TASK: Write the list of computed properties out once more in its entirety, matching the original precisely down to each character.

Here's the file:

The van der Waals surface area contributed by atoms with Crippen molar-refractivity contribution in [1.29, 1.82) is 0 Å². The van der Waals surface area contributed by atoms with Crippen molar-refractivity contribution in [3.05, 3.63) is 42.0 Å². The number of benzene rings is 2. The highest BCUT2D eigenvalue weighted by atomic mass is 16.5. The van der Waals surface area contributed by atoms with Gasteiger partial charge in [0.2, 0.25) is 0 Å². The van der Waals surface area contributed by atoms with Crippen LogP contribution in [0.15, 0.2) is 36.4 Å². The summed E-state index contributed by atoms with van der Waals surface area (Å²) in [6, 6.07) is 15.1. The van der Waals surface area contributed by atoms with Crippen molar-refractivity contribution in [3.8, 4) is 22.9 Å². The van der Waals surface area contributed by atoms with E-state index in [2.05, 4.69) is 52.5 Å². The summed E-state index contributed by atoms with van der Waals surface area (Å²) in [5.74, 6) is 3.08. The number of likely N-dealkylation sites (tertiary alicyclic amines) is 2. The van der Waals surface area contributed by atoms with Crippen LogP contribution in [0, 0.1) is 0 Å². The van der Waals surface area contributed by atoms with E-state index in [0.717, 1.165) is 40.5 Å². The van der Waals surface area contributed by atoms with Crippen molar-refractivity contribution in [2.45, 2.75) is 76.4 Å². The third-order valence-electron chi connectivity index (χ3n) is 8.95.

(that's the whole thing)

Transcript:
The van der Waals surface area contributed by atoms with Crippen molar-refractivity contribution in [1.29, 1.82) is 0 Å². The van der Waals surface area contributed by atoms with Crippen molar-refractivity contribution in [3.05, 3.63) is 42.0 Å². The number of benzene rings is 2. The highest BCUT2D eigenvalue weighted by atomic mass is 16.5. The van der Waals surface area contributed by atoms with Gasteiger partial charge in [0.2, 0.25) is 0 Å². The van der Waals surface area contributed by atoms with Crippen LogP contribution in [0.15, 0.2) is 36.4 Å². The summed E-state index contributed by atoms with van der Waals surface area (Å²) in [6, 6.07) is 15.1. The van der Waals surface area contributed by atoms with Crippen molar-refractivity contribution in [3.8, 4) is 22.9 Å². The van der Waals surface area contributed by atoms with E-state index in [2.05, 4.69) is 52.5 Å². The summed E-state index contributed by atoms with van der Waals surface area (Å²) in [5.74, 6) is 3.08. The number of likely N-dealkylation sites (tertiary alicyclic amines) is 2. The van der Waals surface area contributed by atoms with Crippen LogP contribution in [0, 0.1) is 0 Å². The van der Waals surface area contributed by atoms with E-state index in [0.717, 1.165) is 40.5 Å². The van der Waals surface area contributed by atoms with Crippen molar-refractivity contribution in [2.45, 2.75) is 76.4 Å². The third-order valence-electron chi connectivity index (χ3n) is 8.95.